Skip to Main Content

INFORMATION FOR

One stem cell or many?

Yale Medicine Magazine, 2016 - Spring

Contents

Scientists track a cell behind Parkinson’s disease.

Parkinson’s disease once looked like a poster child for stem cell therapy. Researchers knew that the chronic illness started when cells that produced the neurotransmitter dopamine died. Without dopamine, such symptoms as muscle rigidity and tremors emerged. As early as 1990, a team in Sweden transplanted dopamine-producing cells from human fetuses into the brain of a male Parkinson’s patient. Two months later, the patient’s right arm appeared less rigid, and he could sleep through the night, the researchers wrote in the journal Science. Transplanted brain cells, the trial showed, could reverse some of Parkinson’s hallmarks. Two more decades would pass before scientists found clues to suggest why the therapy worked. In the meantime, a reliable cell-based therapy for Parkinson’s remains out of reach.

When D. Eugene Redmond Jr., M.D., professor of psychiatry and of neurosurgery, began researching Parkinson’s in the 1980s, patients had only one main treatment option: a pill called levodopa, or l-dopa, which the brain converts to dopamine. The drawback? While effective early on, the drug eventually stops working, and can cause awful side effects like hallucinations. If a fresh supply of neuronal stem cells began replacing dopamine in a tiny midsection area of the brain, the symptoms could be eliminated and the disease could be considered cured, Redmond said.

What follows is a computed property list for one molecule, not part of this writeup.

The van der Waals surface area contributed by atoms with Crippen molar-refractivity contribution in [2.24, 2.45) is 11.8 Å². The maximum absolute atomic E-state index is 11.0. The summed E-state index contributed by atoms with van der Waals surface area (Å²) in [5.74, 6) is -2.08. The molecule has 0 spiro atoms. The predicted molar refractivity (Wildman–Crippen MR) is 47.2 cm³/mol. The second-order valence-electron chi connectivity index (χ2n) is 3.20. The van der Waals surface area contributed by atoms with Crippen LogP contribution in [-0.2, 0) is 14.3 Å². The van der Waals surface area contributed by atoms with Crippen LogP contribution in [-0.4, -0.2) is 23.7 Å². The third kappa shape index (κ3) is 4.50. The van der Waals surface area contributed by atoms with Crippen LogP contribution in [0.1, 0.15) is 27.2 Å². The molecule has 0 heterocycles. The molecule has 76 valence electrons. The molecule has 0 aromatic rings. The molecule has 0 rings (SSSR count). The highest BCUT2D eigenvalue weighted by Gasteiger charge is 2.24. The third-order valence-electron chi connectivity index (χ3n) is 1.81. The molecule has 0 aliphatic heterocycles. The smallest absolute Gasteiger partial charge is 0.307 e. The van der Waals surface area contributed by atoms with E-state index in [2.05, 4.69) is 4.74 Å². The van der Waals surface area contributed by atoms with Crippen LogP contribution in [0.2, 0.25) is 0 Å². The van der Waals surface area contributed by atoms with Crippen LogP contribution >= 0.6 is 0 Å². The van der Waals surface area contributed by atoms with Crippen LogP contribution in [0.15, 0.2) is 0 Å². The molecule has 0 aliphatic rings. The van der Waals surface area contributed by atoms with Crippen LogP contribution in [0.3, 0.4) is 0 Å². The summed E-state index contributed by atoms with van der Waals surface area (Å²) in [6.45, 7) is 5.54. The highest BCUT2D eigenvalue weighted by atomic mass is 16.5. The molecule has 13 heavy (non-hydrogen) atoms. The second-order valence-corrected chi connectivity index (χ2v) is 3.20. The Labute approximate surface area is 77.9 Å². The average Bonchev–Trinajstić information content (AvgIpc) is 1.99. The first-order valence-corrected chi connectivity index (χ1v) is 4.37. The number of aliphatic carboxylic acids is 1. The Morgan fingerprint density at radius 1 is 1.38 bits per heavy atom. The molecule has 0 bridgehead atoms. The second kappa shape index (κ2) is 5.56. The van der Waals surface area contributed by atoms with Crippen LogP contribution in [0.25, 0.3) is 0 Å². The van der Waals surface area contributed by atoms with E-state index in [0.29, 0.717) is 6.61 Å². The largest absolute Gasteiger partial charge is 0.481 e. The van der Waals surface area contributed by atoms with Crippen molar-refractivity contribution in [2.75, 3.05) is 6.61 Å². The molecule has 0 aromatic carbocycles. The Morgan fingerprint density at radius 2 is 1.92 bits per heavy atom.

Thirty-five years ago, Redmond started his lab on the Caribbean island of St. Kitts. Overrun with vervet monkeys, the island provided Redmond access to primates that can develop Parkinson’s symptoms in ways that closely mimic symptoms in humans. The disease can be induced in monkeys by exposing them to the synthetic drug MPTP, a neurotoxin. It kills the dopamine-producing neuronal cells in the brain—humans exposed to the drug also develop Parkinson’s symptoms. In 1985, Redmond injected fetal dopamine neurons directly into the monkeys’ brains and they improved. This evidence helped support clinical trials in humans that would come later, including the Swedish study. Those neuronal cells, however, could not be grown in vitro, and the use of fetal tissue was and still is controversial.

Redmond and his lab members then tried multiple types of stem cells to see which could work as well as the fetal tissue grafts. Recently, they tried induced pluripotent stem (iPS) cells. These cells, derived from a monkey’s skin cell, can be reprogrammed to become stem cells, then turned into dopamine neurons and injected back into the same monkey. Researchers want to use iPS cells as therapy in humans because the body is less likely to reject what it recognizes as its own tissue.

Some monkeys that received iPS cells got better, but not predictably or consistently. Redmond and colleagues wondered whether they’d missed a piece of the puzzle: Were they putting in the right type of dopamine neuron—the cell that they had been transplanting over the years? Or perhaps the transplanted cells were not receiving the correct signals—called growth factors—from surrounding cells.